Due to the increasing prices of necessities, most people struggle in budgeting their wages. When people don’t have enough to cover their expenses for their rent, food, utilities, or gas, some turn to a creditor and apply for a loan to get by. Some even apply for debt consolidation to pay off the rest of their loans. However, there are instances when the debtor experiences difficulties in paying off accumulated debt due to the high-interest rate that applies to the amount they owe or just the sheer amount of debts they applied for. It seems that getting out of debt is nearly impossible unless you win a lottery or file for bankruptcy. Consulting a bankruptcy attorney to assist you is the best way to a fresh start.

Chapter 7 Bankruptcy

It’s a type of bankruptcy that is meant to liquidate all your properties except for some properties with protections. In this way, the amount gathered from liquidating your non-exempted possessions will be used to repay your loans from creditors. However, filing would affect your credit score or the measure that creditors use to determine how likely debtors would pay their dues on time.

Qualifying for Chapter 7 Bankruptcy

Chapter 7 Bankruptcy DeclarationFiling for bankruptcy in Arizona requires you to take a means test to determine your eligibility for Chapter 7. The test looks at your income from the past six months before filing. It will then be compared to the Arizona median income. You will be considered eligible if your income falls below the median. The same test will determine if you still qualify for Chapter 7 or should you opt for Chapter 13 instead. You should also attend credit counseling managed by a state-approved agency 180 days before filing.

After that, you should properly provide a list of your assets and liabilities. Some of the information that you may be required to submit are:

  • Monthly income and expenses
  • Current contracts or leases
  • List of credit cards and your existing balance
  • Proof of attendance to a credit counseling class
  • Repayment plan

Exempted and Non-exempted properties

In the process of filing for a Chapter 7 bankruptcy, all your properties will undergo liquidation. It’s the process of selling your properties to pay for some, if not all of your current debts. However, during this procedure, your properties can be classified as exempt or non-exempt properties. Under federal bankruptcy law, some of your properties can avoid being sold. Exempted properties would include your:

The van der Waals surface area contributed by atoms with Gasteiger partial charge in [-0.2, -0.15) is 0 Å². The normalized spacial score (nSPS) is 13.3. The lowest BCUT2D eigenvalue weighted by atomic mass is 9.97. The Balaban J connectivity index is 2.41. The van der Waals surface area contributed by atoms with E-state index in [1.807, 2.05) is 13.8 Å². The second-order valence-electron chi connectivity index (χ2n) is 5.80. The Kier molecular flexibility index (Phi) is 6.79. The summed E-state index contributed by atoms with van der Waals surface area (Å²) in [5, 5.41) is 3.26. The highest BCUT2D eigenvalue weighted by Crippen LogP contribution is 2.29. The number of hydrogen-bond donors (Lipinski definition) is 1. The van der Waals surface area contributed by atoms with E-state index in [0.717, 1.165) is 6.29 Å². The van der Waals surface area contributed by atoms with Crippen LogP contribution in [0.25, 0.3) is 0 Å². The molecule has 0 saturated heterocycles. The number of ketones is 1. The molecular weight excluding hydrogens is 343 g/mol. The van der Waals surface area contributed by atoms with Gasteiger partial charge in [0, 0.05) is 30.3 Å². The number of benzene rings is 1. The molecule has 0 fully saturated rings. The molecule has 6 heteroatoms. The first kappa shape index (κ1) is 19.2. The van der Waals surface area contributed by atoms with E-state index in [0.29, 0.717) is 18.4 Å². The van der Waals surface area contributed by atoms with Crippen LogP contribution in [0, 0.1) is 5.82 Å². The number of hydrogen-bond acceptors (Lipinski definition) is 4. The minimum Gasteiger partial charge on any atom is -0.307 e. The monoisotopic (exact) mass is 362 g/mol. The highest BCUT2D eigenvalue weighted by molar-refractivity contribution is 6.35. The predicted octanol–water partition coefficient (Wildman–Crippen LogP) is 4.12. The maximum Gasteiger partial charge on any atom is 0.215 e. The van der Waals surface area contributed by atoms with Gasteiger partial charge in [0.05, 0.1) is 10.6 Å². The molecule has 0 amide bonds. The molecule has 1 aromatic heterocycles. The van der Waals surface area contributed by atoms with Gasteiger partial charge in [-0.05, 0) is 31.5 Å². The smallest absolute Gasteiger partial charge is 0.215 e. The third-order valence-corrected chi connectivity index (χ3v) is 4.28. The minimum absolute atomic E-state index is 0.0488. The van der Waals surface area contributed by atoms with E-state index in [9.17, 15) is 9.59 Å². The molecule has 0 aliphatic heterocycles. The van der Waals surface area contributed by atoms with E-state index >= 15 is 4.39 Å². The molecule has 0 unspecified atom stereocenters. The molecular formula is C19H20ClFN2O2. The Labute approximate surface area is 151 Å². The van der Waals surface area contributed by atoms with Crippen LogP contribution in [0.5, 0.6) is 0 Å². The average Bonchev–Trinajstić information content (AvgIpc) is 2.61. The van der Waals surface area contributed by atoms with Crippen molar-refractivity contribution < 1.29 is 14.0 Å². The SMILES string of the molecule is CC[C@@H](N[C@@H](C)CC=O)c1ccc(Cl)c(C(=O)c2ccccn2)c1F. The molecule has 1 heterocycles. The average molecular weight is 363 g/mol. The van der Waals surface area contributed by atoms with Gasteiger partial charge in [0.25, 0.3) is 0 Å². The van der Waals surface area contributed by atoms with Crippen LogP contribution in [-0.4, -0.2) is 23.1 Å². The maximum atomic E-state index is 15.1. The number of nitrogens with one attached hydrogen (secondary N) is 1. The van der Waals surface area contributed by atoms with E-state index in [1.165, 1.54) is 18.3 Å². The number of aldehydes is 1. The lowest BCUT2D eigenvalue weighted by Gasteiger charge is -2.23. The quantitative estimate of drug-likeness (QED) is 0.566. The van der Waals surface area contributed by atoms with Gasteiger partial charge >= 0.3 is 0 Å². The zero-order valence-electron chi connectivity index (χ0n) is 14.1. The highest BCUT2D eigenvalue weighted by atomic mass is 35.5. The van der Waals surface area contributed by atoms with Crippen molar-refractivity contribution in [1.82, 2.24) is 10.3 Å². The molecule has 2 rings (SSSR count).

• Your primary residence
  • Personal properties
  • Your primary vehicle
  • Other particularly identified properties

On the other hand, properties that are not considered as any of the items listed above are considered non-exempt. Examples of properties that are non-exempt are:

  • Musical instruments (except for musicians by profession)
  • Collections
  • Heirlooms
  • Secondary vehicle
  • Secondary residences (vacation houses, rest houses, etc.)

Eligible debts to be discharged

Chapter 7 is however not a 100% solution to all your debts. Under its provisions, it will only discharge some of your debts. These include: 

  • Medical bills
  • Credit card bills
  • Personal loans
  • Mortgage*
  • Car loan*

*can be discharged, however, the property must be repossessed.

Meanwhile, the following are some of the debts that will not be discharged:

  • Child support
  • Alimony
  • Criminal restitution
  • Debts that were not declared when you filed for bankruptcy
  • Fines and penalties
  • Court fees
  • Tax debts
  • Student Loans (can be filed to be discharged. Must be proven that the person will be having difficulties in paying and cannot maintain the minimum standard of living)

Automatic Stay

When you are filing, bankruptcy laws also give protection to debtors in the form of the automatic stay. This temporarily restricts wage deductions due to debt, eviction, foreclosure of properties, disconnection of utilities, and collectors from contacting the debtors for debt payment. However, any lawsuit concerning child support, alimony, tax returns, or criminal charges will not be affected by the automatic stay and will proceed as usual.

Filing for bankruptcy during divorce

Everyone can be qualified to file bankruptcy, whether it is a person who recently graduated from school, working people, even married couples. Unfortunately, some couples file for divorce due to debt problems. A couple filing for bankruptcy usually uses a joint petition, allowing them to reduce fees while discharging some of their incurred debts. In other cases when the spouse’s financial situation is worse than the other, they may separately file for bankruptcy. There are also instances where they wait for the divorce to be finalized before they start the bankruptcy process. This is to make sure that they will pass the means test easier and file for a Chapter 7 bankruptcy.

Bankruptcy filing is a very tedious process. Phoenix Fresh Start Bankruptcy Attorneys offers free bankruptcy consultation with our friendly bankruptcy attorneys. Schedule an appointment or contact us so we can assist you in achieving that debt relief.